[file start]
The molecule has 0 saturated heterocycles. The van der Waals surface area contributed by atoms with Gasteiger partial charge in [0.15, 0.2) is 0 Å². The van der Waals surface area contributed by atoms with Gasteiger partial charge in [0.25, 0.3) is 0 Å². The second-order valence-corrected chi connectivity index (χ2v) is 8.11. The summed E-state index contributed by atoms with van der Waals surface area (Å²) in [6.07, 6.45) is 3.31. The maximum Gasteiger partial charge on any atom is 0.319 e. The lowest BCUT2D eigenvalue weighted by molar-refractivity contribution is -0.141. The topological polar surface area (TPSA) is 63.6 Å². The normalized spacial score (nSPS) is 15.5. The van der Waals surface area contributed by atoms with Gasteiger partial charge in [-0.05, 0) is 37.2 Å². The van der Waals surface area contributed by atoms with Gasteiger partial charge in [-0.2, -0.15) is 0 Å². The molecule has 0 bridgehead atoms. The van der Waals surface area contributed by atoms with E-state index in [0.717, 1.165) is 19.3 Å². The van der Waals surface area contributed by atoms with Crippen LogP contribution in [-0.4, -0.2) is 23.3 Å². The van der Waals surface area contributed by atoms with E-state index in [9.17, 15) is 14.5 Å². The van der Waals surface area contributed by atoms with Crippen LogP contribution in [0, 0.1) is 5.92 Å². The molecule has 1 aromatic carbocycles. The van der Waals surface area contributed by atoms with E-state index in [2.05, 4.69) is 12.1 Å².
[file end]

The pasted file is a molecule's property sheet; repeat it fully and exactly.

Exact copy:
The molecule has 0 saturated heterocycles. The van der Waals surface area contributed by atoms with Gasteiger partial charge in [0.15, 0.2) is 0 Å². The van der Waals surface area contributed by atoms with Gasteiger partial charge in [0.25, 0.3) is 0 Å². The second-order valence-corrected chi connectivity index (χ2v) is 8.11. The summed E-state index contributed by atoms with van der Waals surface area (Å²) in [6.07, 6.45) is 3.31. The maximum Gasteiger partial charge on any atom is 0.319 e. The lowest BCUT2D eigenvalue weighted by molar-refractivity contribution is -0.141. The topological polar surface area (TPSA) is 63.6 Å². The normalized spacial score (nSPS) is 15.5. The van der Waals surface area contributed by atoms with Gasteiger partial charge in [-0.05, 0) is 37.2 Å². The van der Waals surface area contributed by atoms with Gasteiger partial charge in [-0.2, -0.15) is 0 Å². The molecule has 0 bridgehead atoms. The van der Waals surface area contributed by atoms with E-state index in [0.717, 1.165) is 19.3 Å². The van der Waals surface area contributed by atoms with Crippen LogP contribution in [-0.4, -0.2) is 23.3 Å². The van der Waals surface area contributed by atoms with E-state index in [9.17, 15) is 14.5 Å². The van der Waals surface area contributed by atoms with Crippen LogP contribution in [0, 0.1) is 5.92 Å². The molecule has 1 aromatic carbocycles. The van der Waals surface area contributed by atoms with E-state index in [2.05, 4.69) is 12.1 Å².